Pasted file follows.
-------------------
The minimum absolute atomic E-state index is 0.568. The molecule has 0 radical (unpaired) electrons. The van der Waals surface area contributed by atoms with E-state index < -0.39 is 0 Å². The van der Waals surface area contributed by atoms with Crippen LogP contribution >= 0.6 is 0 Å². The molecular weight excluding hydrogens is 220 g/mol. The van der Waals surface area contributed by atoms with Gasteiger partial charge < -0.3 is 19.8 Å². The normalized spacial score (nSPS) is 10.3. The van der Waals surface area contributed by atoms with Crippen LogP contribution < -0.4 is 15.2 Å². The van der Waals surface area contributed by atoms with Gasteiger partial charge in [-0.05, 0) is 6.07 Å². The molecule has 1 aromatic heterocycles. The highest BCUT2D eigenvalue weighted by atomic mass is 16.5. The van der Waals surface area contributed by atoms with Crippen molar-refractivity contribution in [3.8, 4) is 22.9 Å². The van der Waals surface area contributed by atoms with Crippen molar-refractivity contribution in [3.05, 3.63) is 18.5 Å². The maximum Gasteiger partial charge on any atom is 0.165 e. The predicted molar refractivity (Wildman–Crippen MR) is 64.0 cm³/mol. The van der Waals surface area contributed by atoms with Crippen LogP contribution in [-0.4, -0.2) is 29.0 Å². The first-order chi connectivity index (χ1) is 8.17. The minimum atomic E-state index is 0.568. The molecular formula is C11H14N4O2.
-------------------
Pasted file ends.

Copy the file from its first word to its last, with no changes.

The minimum absolute atomic E-state index is 0.568. The molecule has 0 radical (unpaired) electrons. The van der Waals surface area contributed by atoms with E-state index < -0.39 is 0 Å². The van der Waals surface area contributed by atoms with Crippen LogP contribution >= 0.6 is 0 Å². The molecular weight excluding hydrogens is 220 g/mol. The van der Waals surface area contributed by atoms with Gasteiger partial charge < -0.3 is 19.8 Å². The normalized spacial score (nSPS) is 10.3. The van der Waals surface area contributed by atoms with Crippen LogP contribution < -0.4 is 15.2 Å². The van der Waals surface area contributed by atoms with Gasteiger partial charge in [-0.05, 0) is 6.07 Å². The molecule has 1 aromatic heterocycles. The highest BCUT2D eigenvalue weighted by atomic mass is 16.5. The van der Waals surface area contributed by atoms with Crippen molar-refractivity contribution in [3.8, 4) is 22.9 Å². The van der Waals surface area contributed by atoms with Crippen molar-refractivity contribution in [3.05, 3.63) is 18.5 Å². The maximum Gasteiger partial charge on any atom is 0.165 e. The predicted molar refractivity (Wildman–Crippen MR) is 64.0 cm³/mol. The van der Waals surface area contributed by atoms with Crippen LogP contribution in [-0.4, -0.2) is 29.0 Å². The first-order chi connectivity index (χ1) is 8.17. The minimum atomic E-state index is 0.568. The molecular formula is C11H14N4O2.